Despite agonizing pain in his left shoulder, Dave Parro tried to return to the Washington Capitals' goal tonight. After a forgettable 20 minutes, in which Parro yielded four goals to the Chicago Black Hawks on 10 shots, Coach Bryan Murray summoned Al Jensen to Parro's relief.

By then, the outcome was decided, and the Hawks finished 7-3 winners as they extended their home unbeaten streak to 12 games. For the Capitals, it was their third straight rout on the road, after they had won two and tied the other in Murray's first NHL coaching efforts.

The Hawks' seven goals gave them 9,999 in their 55 years in the NHL, and the disgusted Parro reacted as if he had given up all 9,999.

"I felt useless," said Parro, making his first appearance since suffering a pinched nerve in the shoulder Nov. 25. "I feel bad. The team was working so hard and I wasn't helping at all. I didn't feel right. It took a lot out of me. I just hope it doesn't hurt my confidence.

"None of the goals against me were good goals. If I'd been healthy, I would have given up maybe one of them. My reflexes weren't there. It's tough coming back and I hadn't been working out much with the team. Whenever I had to use the glove, I felt a sharp pain and it's tough to block it out of your head. But I guess I had to try it sooner or later."

Murray had prodded Parro to return to action, because "I felt if Dave wasn't encouraged to play, he might be out for some time. We have to get good goaltending if we're going to go anywhere."

Mike Palmateer has a swollen right knee, following an arthroscopy on Nov. 30 to flush out loose particles. Jensen was shaken by the 9-4 rout in Toronto Saturday and Murray was reluctant to start him here.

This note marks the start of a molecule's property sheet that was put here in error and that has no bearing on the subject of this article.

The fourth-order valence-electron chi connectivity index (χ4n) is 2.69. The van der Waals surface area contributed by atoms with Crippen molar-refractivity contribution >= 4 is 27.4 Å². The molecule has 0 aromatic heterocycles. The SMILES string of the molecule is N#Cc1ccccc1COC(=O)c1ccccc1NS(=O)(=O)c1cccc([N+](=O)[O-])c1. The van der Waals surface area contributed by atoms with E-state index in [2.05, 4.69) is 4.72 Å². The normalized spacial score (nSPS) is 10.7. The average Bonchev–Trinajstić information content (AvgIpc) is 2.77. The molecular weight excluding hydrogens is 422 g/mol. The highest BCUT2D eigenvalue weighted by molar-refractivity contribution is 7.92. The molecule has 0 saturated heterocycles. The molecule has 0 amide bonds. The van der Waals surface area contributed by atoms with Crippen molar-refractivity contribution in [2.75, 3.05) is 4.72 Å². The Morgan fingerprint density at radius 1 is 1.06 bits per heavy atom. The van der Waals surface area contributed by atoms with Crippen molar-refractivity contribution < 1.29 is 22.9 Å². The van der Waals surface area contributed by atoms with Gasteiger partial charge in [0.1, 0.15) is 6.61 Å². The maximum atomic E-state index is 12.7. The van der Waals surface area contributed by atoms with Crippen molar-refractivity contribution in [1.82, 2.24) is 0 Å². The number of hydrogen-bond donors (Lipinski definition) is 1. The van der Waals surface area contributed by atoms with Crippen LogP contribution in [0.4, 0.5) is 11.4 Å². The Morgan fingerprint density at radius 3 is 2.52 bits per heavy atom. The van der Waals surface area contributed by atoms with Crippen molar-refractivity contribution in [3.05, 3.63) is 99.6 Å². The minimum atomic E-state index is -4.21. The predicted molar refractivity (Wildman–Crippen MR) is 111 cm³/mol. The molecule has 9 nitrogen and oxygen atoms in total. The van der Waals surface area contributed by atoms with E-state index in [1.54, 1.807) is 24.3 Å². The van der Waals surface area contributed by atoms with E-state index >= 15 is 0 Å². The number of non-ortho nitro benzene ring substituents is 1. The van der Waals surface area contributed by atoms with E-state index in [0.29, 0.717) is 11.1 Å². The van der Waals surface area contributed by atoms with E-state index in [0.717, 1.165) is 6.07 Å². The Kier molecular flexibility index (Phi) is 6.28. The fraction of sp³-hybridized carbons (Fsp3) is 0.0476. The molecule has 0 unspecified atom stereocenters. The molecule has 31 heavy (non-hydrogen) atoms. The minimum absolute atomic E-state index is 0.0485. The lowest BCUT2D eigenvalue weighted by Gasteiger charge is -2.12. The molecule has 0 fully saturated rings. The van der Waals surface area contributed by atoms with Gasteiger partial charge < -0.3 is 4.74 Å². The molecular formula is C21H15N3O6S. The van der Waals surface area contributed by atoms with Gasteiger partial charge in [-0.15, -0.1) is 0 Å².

"I felt the fellows would be confident with Davy Parro in goal," Murray said. "I thought if Dave could get through a period with the guys playing well, he'd get in the groove and the team would respond. After the way Al played in Toronto, coming in here against this team worried me."

Parro came to the rink early and his left shoulder was strapped. He tested it in the warmup without undue discomfort, but quickly encountered problems when the game began.

Chicago scored on its first shot, as Tim Higgins deflected Bob Murray's drive from the right point. The puck appeared to strike high on the post at Parro's right and it caromed out, with no light flashing and play continuing for a few seconds before referee Ron Hoggarth suddenly blew his whistle and signaled a score. The Capitals protested, to no avail, with Hoggarth claiming the puck had sailed just under the crossbar before popping out.

"I saw it hit the crossbar and post right on the corner," said defenseman Terry Murray. "That's why I talked to the referee. The goal judge just shook his head and never turned on the light."

Not long after, Parro made a glove save on Al Secord, then knelt on the ice for several seconds before rising and shaking his left arm. Chicago's Peter Marsh crashed into Parro a few seconds later, with enough intent visible for Chris Valentine to punch him before pulling him off the goalie.

After getting his glove up to deflect a drive by Doug Wilson, who was wearing a mask to guard a jaw broken Nov. 25, Parro lost his stick blocking a shot by Keith Brown. He was on his knees at the left post when Tom Lysiak caromed a shot off his glove to make it 2-0.

Reg Kerr beat Parro from the slot to make it 3-0, then Lysiak scored his second goal, putting a remarkable fake on defenseman Timo Blomqvist and deking Parro, who barely moved before the puck was deposited behind him.

Ryan Walter, Torrie Robertson and Bengt Gustafsson scored for the Capitals, who never were able to come closer than three goals of the Hawks.

Chicago's Terry Ruskowski was taken to a hospital for X-rays of his right hand, which may have been broken in a first-period fight with Blomqvist.

The Finn took Ruskowski into the boards and the feisty Chicago center replied with an elbow, then started punching while Blomqvist was looking the other way. Ruskowski scored a quick knockdown and, when the players were separated by the linesmen, Blomqvist was still wearing one of his gloves. Nevertheless, each received a fighting major, plus an extra minor.